Scientists have discovered a bizarre octopod off the coast of Hawaii that is almost certainly a new species.
Researchers studying the ocean floor off the coast of Hawaii have made a stunning discovery. According to a report from NPR, researchers working with the National Oceanic and Atmospheric Administration were scanning the sea bed with a remotely operated vehicle, or ROV, called Deep Discoverer when they came across a tiny, ghost-like octopod.
Scientists couldn’t believe their eyes at first, but the creature was unlike anything anyone had ever seen before. This is the only specimen found so far, but researchers are confident that the creature may belong to a species that has yet to be described.
The Deep Discoverer ROV was originally on a research mission to gather rock samples from the ocean floor, but the octopod quickly stole the show as it peered through the camera’s lens. According to NOAA researcher Michael Vecchione, the octopod was spotted sitting in the middle of a flat rock covered with a light blanket of sediment. “The appearance of this animal was unlike any published records and was the deepest observation ever for this type of cephalopod,” he said.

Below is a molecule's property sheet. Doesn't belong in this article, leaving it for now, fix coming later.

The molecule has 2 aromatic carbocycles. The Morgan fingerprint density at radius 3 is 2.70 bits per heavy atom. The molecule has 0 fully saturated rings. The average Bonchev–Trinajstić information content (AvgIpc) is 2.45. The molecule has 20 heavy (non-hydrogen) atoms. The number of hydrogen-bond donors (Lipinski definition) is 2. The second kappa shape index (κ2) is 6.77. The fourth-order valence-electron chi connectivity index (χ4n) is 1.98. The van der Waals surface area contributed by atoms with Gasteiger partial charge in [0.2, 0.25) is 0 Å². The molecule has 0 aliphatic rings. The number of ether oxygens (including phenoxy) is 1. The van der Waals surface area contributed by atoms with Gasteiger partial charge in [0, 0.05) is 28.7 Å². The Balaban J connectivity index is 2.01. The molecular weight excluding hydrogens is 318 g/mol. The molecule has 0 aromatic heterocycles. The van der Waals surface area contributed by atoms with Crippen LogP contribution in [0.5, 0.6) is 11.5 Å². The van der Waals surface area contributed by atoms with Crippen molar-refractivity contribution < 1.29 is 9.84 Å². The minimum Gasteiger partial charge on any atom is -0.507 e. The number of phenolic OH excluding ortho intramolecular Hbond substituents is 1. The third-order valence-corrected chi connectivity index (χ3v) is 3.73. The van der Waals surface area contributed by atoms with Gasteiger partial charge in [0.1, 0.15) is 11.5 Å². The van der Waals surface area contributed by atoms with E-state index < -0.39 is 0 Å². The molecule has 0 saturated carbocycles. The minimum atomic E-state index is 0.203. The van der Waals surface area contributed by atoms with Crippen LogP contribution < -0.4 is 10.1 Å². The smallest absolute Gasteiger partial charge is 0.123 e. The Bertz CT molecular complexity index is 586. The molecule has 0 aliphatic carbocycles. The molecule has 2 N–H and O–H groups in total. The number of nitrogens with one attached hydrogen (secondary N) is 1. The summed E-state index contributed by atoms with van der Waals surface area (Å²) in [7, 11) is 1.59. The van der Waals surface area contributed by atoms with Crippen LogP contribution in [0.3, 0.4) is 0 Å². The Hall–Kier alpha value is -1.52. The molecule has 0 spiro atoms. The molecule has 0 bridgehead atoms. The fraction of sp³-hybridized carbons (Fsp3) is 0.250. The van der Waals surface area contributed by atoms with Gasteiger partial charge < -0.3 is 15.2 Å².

The creature was likely an incirrate octopod, which lack the fins between their arms and tiny appendages that almost resemble fingers at the ends of their tentacles that characterize cirrate octopods. Cirrate octopods have been spotted at depths of 5,000 feet, but incirrate octopods have never been reported deeper than 4,000 meters. The discovery took place at a depth of 4,290 feet.
Vecchione says that the animal had suckers aligned in one series on each arm, as opposed to the usual two. The animal had no pigment in its skin either, lacking the chromatophores that characterize cephalopod colorings. The octopod appeared to be ghostlike and delicate. Already, social media fans of the octopod have given him the informal name of Casper.
“It is almost certainly an undescribed species and may not belong to any described genus,” wrote Vecchione.
A news release from the NOAA describing the mission that led to the discovery can be found here.